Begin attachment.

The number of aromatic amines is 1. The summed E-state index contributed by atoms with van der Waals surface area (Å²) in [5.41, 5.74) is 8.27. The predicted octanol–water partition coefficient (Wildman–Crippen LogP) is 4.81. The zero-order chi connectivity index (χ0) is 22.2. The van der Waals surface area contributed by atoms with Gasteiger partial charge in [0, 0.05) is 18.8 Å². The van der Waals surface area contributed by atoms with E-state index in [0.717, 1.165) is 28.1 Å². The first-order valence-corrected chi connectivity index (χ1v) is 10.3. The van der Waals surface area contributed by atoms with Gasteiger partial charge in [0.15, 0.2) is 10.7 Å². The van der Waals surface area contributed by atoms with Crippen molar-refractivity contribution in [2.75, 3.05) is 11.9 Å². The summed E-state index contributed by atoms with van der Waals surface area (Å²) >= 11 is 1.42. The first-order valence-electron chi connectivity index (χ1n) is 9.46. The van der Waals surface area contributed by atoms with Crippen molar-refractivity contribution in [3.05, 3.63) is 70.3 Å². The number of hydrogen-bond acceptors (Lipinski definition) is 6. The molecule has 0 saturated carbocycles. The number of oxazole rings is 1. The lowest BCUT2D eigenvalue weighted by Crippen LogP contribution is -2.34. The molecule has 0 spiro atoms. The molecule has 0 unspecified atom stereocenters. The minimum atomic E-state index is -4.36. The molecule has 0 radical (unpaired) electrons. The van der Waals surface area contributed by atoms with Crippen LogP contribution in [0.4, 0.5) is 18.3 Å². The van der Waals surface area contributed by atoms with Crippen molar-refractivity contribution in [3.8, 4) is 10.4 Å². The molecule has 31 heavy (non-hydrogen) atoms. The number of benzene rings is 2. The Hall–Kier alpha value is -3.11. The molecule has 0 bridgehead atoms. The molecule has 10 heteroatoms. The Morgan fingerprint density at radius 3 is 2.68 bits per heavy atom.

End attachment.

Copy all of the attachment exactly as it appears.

The number of aromatic amines is 1. The summed E-state index contributed by atoms with van der Waals surface area (Å²) in [5.41, 5.74) is 8.27. The predicted octanol–water partition coefficient (Wildman–Crippen LogP) is 4.81. The zero-order chi connectivity index (χ0) is 22.2. The van der Waals surface area contributed by atoms with Gasteiger partial charge in [0, 0.05) is 18.8 Å². The van der Waals surface area contributed by atoms with E-state index in [0.717, 1.165) is 28.1 Å². The first-order valence-corrected chi connectivity index (χ1v) is 10.3. The van der Waals surface area contributed by atoms with Gasteiger partial charge in [0.15, 0.2) is 10.7 Å². The van der Waals surface area contributed by atoms with Crippen molar-refractivity contribution in [2.75, 3.05) is 11.9 Å². The summed E-state index contributed by atoms with van der Waals surface area (Å²) >= 11 is 1.42. The first-order valence-electron chi connectivity index (χ1n) is 9.46. The van der Waals surface area contributed by atoms with Crippen molar-refractivity contribution in [3.05, 3.63) is 70.3 Å². The number of hydrogen-bond acceptors (Lipinski definition) is 6. The molecule has 0 saturated carbocycles. The number of oxazole rings is 1. The lowest BCUT2D eigenvalue weighted by Crippen LogP contribution is -2.34. The molecule has 0 spiro atoms. The molecule has 0 unspecified atom stereocenters. The minimum atomic E-state index is -4.36. The molecule has 0 radical (unpaired) electrons. The van der Waals surface area contributed by atoms with Crippen LogP contribution in [0.4, 0.5) is 18.3 Å². The van der Waals surface area contributed by atoms with Crippen molar-refractivity contribution in [3.8, 4) is 10.4 Å². The molecule has 31 heavy (non-hydrogen) atoms. The number of benzene rings is 2. The Hall–Kier alpha value is -3.11. The molecule has 0 bridgehead atoms. The molecule has 10 heteroatoms. The Morgan fingerprint density at radius 3 is 2.68 bits per heavy atom.